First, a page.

• Bylaw Complaint Form
  • Record of Disturbance Form
 
Animals at large:
If an animal is running at large, contact the village office. For after hours contact the on-call number (306-821-0445) to discuss options regarding the animal.
 
The Animal Control Bylaw has been amended to implement non-breed specific vicious dog regulations
Council reviewed the Bylaw and has taken the position of many other municipalities in North America, that the Bylaw will address un-responsible dog ownership regardless of the breed of the dog. The "restricted" dogs (pitbulls, rotweilers etc) clause has been removed. A dog may now be deemed "vicious" on its BEHAVIOR not by its breed. This will provide greater flexibility to address negligent dog owners while not penalizing responsible owners for their personal choice of dog.
 
The principle behind the legislation of non-specific breed legislation is that no specific breed is inherently bad or prone to aggression. Dogs can't help who their owners are, this type of legislation addresses the irresponsible actions of the owner. Any dog, regardless of their breed or type can be dangerous...in the wrong hands. Aggression is very complex. It is not simply a case of breed; whether or not a dog uses aggression is influenced by a range of factors including how they are bred, reared and experiences throughout their lifetime.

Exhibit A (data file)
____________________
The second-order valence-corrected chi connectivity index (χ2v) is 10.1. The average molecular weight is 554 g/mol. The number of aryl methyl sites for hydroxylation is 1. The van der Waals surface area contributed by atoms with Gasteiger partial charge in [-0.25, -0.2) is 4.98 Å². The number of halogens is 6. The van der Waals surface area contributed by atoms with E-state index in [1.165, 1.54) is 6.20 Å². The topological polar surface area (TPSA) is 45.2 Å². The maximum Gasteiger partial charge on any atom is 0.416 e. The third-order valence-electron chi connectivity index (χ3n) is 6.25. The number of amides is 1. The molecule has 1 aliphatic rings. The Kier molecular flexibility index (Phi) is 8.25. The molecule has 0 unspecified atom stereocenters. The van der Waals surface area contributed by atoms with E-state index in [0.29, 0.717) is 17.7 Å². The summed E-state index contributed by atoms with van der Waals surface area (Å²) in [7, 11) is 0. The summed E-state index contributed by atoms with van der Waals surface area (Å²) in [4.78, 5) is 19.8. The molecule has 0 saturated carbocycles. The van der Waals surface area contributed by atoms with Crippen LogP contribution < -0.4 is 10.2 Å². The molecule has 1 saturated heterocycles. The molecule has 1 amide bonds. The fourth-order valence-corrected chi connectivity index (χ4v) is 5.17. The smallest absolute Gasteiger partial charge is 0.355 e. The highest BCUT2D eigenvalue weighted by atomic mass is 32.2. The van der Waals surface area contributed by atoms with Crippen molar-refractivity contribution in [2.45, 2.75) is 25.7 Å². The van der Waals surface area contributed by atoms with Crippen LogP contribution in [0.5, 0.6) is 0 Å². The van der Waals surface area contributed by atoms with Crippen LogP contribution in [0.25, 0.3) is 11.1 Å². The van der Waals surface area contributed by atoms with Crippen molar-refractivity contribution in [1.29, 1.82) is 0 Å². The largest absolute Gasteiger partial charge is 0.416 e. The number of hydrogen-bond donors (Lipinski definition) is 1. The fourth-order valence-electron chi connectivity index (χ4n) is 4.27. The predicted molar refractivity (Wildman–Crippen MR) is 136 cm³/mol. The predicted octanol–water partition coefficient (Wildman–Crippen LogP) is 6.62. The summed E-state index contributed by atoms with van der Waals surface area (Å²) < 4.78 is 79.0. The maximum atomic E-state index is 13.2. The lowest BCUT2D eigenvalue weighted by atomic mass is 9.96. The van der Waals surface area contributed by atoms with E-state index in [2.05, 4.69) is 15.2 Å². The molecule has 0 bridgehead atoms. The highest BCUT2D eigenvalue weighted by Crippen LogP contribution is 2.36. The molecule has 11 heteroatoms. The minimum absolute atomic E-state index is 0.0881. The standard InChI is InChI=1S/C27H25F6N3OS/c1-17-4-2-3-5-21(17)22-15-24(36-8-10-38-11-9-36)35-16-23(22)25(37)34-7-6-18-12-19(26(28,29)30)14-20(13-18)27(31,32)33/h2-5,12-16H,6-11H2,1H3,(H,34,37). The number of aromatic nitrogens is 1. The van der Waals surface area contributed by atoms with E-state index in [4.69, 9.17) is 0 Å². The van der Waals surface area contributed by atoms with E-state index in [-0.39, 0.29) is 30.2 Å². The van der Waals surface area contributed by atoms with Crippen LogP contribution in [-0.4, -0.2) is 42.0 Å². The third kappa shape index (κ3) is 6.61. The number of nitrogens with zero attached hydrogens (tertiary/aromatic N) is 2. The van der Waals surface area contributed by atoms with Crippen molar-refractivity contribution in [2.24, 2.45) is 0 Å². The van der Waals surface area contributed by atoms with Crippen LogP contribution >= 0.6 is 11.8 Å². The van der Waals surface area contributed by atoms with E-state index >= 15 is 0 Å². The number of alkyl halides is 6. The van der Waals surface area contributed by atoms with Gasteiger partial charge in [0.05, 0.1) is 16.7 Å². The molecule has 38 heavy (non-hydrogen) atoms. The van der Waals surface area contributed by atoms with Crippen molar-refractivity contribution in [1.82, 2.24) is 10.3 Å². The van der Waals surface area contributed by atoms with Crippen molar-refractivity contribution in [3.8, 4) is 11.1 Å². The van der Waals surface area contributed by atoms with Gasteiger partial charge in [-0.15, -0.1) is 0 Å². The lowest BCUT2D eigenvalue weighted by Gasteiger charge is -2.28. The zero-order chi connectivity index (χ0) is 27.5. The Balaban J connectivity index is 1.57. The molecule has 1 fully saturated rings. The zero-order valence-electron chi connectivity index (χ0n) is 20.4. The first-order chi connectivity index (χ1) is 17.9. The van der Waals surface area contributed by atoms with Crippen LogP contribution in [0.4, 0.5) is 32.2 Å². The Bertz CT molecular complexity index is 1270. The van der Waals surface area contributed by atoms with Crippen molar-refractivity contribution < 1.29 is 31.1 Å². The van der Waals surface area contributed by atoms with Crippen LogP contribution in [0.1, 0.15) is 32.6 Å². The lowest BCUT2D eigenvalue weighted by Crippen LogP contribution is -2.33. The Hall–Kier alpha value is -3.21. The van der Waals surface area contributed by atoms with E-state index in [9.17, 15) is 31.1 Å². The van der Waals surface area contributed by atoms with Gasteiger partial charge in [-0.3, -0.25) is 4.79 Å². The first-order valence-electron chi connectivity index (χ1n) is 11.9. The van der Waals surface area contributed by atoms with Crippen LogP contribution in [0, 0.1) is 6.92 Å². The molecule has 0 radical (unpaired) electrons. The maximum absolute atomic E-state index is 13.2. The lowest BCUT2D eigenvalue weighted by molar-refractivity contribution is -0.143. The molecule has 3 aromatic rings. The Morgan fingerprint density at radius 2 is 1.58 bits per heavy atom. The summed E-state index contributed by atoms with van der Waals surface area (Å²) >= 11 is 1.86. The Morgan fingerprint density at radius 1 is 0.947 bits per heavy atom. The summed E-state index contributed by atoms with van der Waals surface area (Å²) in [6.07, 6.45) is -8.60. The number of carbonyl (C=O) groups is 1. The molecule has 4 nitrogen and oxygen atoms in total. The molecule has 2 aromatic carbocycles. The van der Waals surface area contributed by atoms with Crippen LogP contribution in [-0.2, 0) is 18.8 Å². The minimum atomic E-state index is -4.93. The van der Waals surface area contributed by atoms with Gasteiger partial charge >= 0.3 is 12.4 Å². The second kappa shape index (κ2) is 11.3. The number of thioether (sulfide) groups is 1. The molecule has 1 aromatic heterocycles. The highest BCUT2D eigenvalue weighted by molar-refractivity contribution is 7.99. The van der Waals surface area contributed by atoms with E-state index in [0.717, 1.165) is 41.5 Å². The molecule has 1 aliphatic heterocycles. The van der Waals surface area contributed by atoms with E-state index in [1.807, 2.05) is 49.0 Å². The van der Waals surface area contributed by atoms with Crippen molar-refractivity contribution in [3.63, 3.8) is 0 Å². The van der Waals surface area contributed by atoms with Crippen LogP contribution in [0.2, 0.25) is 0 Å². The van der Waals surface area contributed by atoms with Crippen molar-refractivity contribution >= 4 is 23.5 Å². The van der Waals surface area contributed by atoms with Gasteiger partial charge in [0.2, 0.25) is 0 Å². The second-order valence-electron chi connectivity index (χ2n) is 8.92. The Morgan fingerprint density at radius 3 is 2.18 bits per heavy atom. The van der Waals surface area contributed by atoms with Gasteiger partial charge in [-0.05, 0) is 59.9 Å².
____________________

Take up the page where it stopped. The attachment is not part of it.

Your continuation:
If it is determined that a dog is a vicious dog, either through observation or after an investiation inititated by a complaint, and considers:
  • the circumstances of the incident, and
  • the severity of the incident, and
  • any previous incidents,
then in writing the owner of this dog will be informed that his dog has been determined to be vicious, and require the owner to keep the dog have $500,000 liability coverage and confine the dog to inside or in an Enclosed Property as described in the bylaw. License fee is $250. Failure to confine/keep in accordance with the bylaw is $250.
 
Definition of a Vicious Dog
means a dog of nay age, which when on or off the property of its owner:
  • has shown a propensity, deposition or potential to attack or bite or injure, without provocation, other animals or humans; or
  • without provocation, chases persons who approach it; or
  • is a continuing threat of serious harm to other animals or humans; or